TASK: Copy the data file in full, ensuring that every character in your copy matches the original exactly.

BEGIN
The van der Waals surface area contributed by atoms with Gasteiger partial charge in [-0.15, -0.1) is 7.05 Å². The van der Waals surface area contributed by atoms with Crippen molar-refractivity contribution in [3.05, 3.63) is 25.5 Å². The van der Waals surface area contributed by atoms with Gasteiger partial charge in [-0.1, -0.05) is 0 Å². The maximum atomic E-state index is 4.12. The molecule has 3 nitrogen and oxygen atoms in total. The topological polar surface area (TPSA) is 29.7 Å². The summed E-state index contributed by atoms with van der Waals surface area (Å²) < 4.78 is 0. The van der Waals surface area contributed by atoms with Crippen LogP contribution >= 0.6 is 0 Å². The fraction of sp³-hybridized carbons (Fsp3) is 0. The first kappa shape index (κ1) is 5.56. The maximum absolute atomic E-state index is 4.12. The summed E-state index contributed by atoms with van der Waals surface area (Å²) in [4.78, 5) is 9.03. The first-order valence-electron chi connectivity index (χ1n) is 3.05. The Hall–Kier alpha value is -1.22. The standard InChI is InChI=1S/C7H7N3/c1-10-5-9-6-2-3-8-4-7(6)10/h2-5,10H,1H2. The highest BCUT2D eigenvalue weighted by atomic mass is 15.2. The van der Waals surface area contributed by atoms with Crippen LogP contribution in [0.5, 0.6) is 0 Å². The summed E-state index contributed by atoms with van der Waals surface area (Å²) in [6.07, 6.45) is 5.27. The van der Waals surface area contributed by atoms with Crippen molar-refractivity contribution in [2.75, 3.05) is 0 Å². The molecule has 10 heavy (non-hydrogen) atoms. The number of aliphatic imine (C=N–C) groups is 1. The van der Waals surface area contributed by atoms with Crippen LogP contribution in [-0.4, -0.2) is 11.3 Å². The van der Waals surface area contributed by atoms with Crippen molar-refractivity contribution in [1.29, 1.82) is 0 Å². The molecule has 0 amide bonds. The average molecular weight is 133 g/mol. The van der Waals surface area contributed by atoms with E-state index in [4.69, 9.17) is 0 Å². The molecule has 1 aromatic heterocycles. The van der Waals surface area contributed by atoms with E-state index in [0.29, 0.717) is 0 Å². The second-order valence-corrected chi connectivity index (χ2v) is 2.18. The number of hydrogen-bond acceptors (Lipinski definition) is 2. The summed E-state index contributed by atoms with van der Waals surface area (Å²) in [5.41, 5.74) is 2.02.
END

The van der Waals surface area contributed by atoms with Gasteiger partial charge in [-0.15, -0.1) is 7.05 Å². The van der Waals surface area contributed by atoms with Crippen molar-refractivity contribution in [3.05, 3.63) is 25.5 Å². The van der Waals surface area contributed by atoms with Gasteiger partial charge in [-0.1, -0.05) is 0 Å². The maximum atomic E-state index is 4.12. The molecule has 3 nitrogen and oxygen atoms in total. The topological polar surface area (TPSA) is 29.7 Å². The summed E-state index contributed by atoms with van der Waals surface area (Å²) < 4.78 is 0. The van der Waals surface area contributed by atoms with Crippen LogP contribution >= 0.6 is 0 Å². The fraction of sp³-hybridized carbons (Fsp3) is 0. The first kappa shape index (κ1) is 5.56. The maximum absolute atomic E-state index is 4.12. The summed E-state index contributed by atoms with van der Waals surface area (Å²) in [4.78, 5) is 9.03. The first-order valence-electron chi connectivity index (χ1n) is 3.05. The Hall–Kier alpha value is -1.22. The standard InChI is InChI=1S/C7H7N3/c1-10-5-9-6-2-3-8-4-7(6)10/h2-5,10H,1H2. The highest BCUT2D eigenvalue weighted by atomic mass is 15.2. The van der Waals surface area contributed by atoms with Crippen LogP contribution in [0.5, 0.6) is 0 Å². The summed E-state index contributed by atoms with van der Waals surface area (Å²) in [6.07, 6.45) is 5.27. The van der Waals surface area contributed by atoms with Crippen molar-refractivity contribution in [2.75, 3.05) is 0 Å². The molecule has 10 heavy (non-hydrogen) atoms. The number of aliphatic imine (C=N–C) groups is 1. The van der Waals surface area contributed by atoms with Crippen LogP contribution in [-0.4, -0.2) is 11.3 Å². The van der Waals surface area contributed by atoms with Crippen molar-refractivity contribution in [1.29, 1.82) is 0 Å². The molecule has 0 amide bonds. The average molecular weight is 133 g/mol. The van der Waals surface area contributed by atoms with E-state index in [4.69, 9.17) is 0 Å². The molecule has 1 aromatic heterocycles. The van der Waals surface area contributed by atoms with E-state index in [0.29, 0.717) is 0 Å². The second-order valence-corrected chi connectivity index (χ2v) is 2.18. The number of hydrogen-bond acceptors (Lipinski definition) is 2. The summed E-state index contributed by atoms with van der Waals surface area (Å²) in [5.41, 5.74) is 2.02.